1215: Rebel barons renounced their patriotism (the original meaning of patriotism was loyalty to the father; "king" meant father of the kin) to King John of England — part of a chain of events leading to the signing of the Magna Carta.
1260: Kublai Khan became ruler of the Mongol Empire.
1292: Adolf of Nassau was crowned German king. He was deposed in June 1298 by his Habsburg opponent Albert I.
1494: Christopher Columbus landed on the island of Jamaica. He named the island Santa Gloria. All of the four voyages of Columbus to "America" were actually just to the islands of the Caribbean (see the map at Thanksgiving In History and Prophecy).
1646: After his defeat at the Battle of Naseby during the English Civil War, Charles I surrendered to a Scottish army at Newark.
1705: Leopold I, Emperor of The Holy Roman Empire, died at 64.
1821: Napoleon Bonaparte, Emperor of France and conqueror of much of Europe, died at age 52 (most historians believe it was of cancer) while a British prisoner on the island of St. Helena after his famous defeat at Waterloo (Belgium) on June 18 1815.
1860: Giuseppe Garibaldi and his "Thousand Redshirts" sailed from Genoa to conquer Sicily and Naples.
1865: The U.S. Thirteenth Amendment was ratified, outlawing slavery and involuntary servitude, except as punishment for a crime.
1893: The stock market crashed on Wall Street, resulting in the closure of 600 banks, the bankruptcy of thousands of businesses and the unemployment of 15 to 20 percent of the U.S. work force.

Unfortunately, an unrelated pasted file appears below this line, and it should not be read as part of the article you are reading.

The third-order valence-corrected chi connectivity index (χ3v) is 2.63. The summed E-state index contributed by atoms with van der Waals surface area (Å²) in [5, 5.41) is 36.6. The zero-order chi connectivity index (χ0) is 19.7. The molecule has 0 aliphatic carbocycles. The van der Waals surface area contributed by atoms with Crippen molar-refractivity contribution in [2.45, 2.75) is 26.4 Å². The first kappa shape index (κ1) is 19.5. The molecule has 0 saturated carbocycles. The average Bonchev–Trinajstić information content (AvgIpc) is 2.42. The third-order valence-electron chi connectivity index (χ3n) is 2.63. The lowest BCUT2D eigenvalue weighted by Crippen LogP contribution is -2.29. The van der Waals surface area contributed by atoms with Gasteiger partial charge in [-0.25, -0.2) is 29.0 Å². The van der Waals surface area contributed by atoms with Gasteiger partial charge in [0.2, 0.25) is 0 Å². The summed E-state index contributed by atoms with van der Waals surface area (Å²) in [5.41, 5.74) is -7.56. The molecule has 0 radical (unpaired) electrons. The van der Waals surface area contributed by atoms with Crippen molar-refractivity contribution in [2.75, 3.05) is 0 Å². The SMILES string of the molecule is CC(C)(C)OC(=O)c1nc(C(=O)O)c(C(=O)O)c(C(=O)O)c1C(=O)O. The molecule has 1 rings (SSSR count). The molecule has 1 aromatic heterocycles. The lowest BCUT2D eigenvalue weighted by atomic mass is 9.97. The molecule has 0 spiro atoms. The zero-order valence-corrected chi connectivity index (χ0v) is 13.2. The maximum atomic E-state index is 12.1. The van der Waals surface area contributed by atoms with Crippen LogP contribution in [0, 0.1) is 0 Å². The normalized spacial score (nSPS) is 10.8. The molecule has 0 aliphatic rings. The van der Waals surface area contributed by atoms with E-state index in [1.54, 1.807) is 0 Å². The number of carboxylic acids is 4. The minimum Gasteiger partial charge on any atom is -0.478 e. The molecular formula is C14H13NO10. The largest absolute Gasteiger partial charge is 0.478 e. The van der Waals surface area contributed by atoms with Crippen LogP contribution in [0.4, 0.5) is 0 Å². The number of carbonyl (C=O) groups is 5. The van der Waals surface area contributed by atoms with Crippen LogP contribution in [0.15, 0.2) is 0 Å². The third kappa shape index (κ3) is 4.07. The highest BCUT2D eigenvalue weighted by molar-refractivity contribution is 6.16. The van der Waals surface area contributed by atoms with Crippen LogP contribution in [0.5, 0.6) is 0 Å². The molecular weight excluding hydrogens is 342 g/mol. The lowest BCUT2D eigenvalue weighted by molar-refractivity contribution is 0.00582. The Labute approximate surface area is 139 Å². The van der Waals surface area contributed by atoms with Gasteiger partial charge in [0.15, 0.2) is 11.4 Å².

1925: High school biology teacher John T. Scopes, 24, was arrested for teaching the theory of evolution in his Dayton, Tennessee classroom (listen to our Sermon Darwin's Theory of Evolution).
1941: During the Second World War (listen to our Sermon The European World Wars), Emperor Haile Selassie of Ethiopia returned to his capital after British forces liberated Ethiopia from the Italian invasion forces that had occupied the country since 1935.
1945: British and Canadian troops liberated the Netherlands and Denmark from Nazi occupation.
1949: The Council of Europe was established.
1955: The Federal Republic of Germany became a sovereign state after the Allied High Commission dissolved itself.
1961: Alan Shepard became the first U.S. astronaut in space with a 15 minute sub-orbital flight (i.e. it did not go completely around the earth) in a Mercury spacecraft. The Russian cosmonaut Yuri Gagarin became the first man in space a month before, on April 12, with a 108-minute full orbital flight.
1964: The Council of Europe declared May 5 as Europe Day.
1980: In London, elite British SAS ( Special Air Service) troops stormed the Iranian Embassy, killing 4 of the 5 gunmen who had taken over the building and seized hostages.
2006: The government of Sudan signed an accord with the Sudan Liberation Army.
2010: Mass protests in Greece erupted in response to the austerity measures imposed by the Greek government as a result of the Greek debt crisis.